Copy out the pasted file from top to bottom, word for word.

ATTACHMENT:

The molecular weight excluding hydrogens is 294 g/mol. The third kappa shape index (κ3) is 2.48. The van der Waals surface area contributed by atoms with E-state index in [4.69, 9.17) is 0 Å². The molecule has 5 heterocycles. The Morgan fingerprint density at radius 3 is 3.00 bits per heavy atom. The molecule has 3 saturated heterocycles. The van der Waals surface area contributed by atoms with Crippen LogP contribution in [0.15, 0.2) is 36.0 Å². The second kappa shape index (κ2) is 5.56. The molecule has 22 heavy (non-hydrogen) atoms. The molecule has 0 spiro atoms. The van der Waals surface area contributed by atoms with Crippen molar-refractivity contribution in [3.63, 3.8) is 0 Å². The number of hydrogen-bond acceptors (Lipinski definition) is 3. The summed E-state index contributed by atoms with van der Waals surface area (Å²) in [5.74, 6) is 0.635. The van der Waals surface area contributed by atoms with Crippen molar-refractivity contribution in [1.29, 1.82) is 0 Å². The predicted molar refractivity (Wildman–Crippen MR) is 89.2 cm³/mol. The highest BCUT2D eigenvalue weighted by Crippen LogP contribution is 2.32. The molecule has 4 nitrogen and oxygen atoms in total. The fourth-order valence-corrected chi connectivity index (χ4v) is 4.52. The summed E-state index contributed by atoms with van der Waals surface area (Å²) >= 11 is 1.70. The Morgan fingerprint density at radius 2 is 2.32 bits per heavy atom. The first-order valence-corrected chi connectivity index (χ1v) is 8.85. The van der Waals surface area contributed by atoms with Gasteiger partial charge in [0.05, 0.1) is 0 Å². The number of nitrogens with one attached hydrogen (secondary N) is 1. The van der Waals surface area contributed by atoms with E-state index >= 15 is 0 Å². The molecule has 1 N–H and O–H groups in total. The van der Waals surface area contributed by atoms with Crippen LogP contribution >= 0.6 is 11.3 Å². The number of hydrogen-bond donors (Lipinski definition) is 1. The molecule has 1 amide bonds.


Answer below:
The molecular weight excluding hydrogens is 294 g/mol. The third kappa shape index (κ3) is 2.48. The van der Waals surface area contributed by atoms with E-state index in [4.69, 9.17) is 0 Å². The molecule has 5 heterocycles. The Morgan fingerprint density at radius 3 is 3.00 bits per heavy atom. The molecule has 3 saturated heterocycles. The van der Waals surface area contributed by atoms with Crippen LogP contribution in [0.15, 0.2) is 36.0 Å². The second kappa shape index (κ2) is 5.56. The molecule has 22 heavy (non-hydrogen) atoms. The molecule has 0 spiro atoms. The van der Waals surface area contributed by atoms with Crippen molar-refractivity contribution in [3.63, 3.8) is 0 Å². The number of hydrogen-bond acceptors (Lipinski definition) is 3. The summed E-state index contributed by atoms with van der Waals surface area (Å²) in [5.74, 6) is 0.635. The van der Waals surface area contributed by atoms with Crippen molar-refractivity contribution in [1.29, 1.82) is 0 Å². The predicted molar refractivity (Wildman–Crippen MR) is 89.2 cm³/mol. The highest BCUT2D eigenvalue weighted by Crippen LogP contribution is 2.32. The molecule has 4 nitrogen and oxygen atoms in total. The fourth-order valence-corrected chi connectivity index (χ4v) is 4.52. The summed E-state index contributed by atoms with van der Waals surface area (Å²) >= 11 is 1.70. The Morgan fingerprint density at radius 2 is 2.32 bits per heavy atom. The first-order valence-corrected chi connectivity index (χ1v) is 8.85. The van der Waals surface area contributed by atoms with Gasteiger partial charge in [0.05, 0.1) is 0 Å². The number of nitrogens with one attached hydrogen (secondary N) is 1. The van der Waals surface area contributed by atoms with E-state index >= 15 is 0 Å². The molecule has 1 N–H and O–H groups in total. The van der Waals surface area contributed by atoms with Crippen LogP contribution >= 0.6 is 11.3 Å². The number of hydrogen-bond donors (Lipinski definition) is 1. The molecule has 1 amide bonds.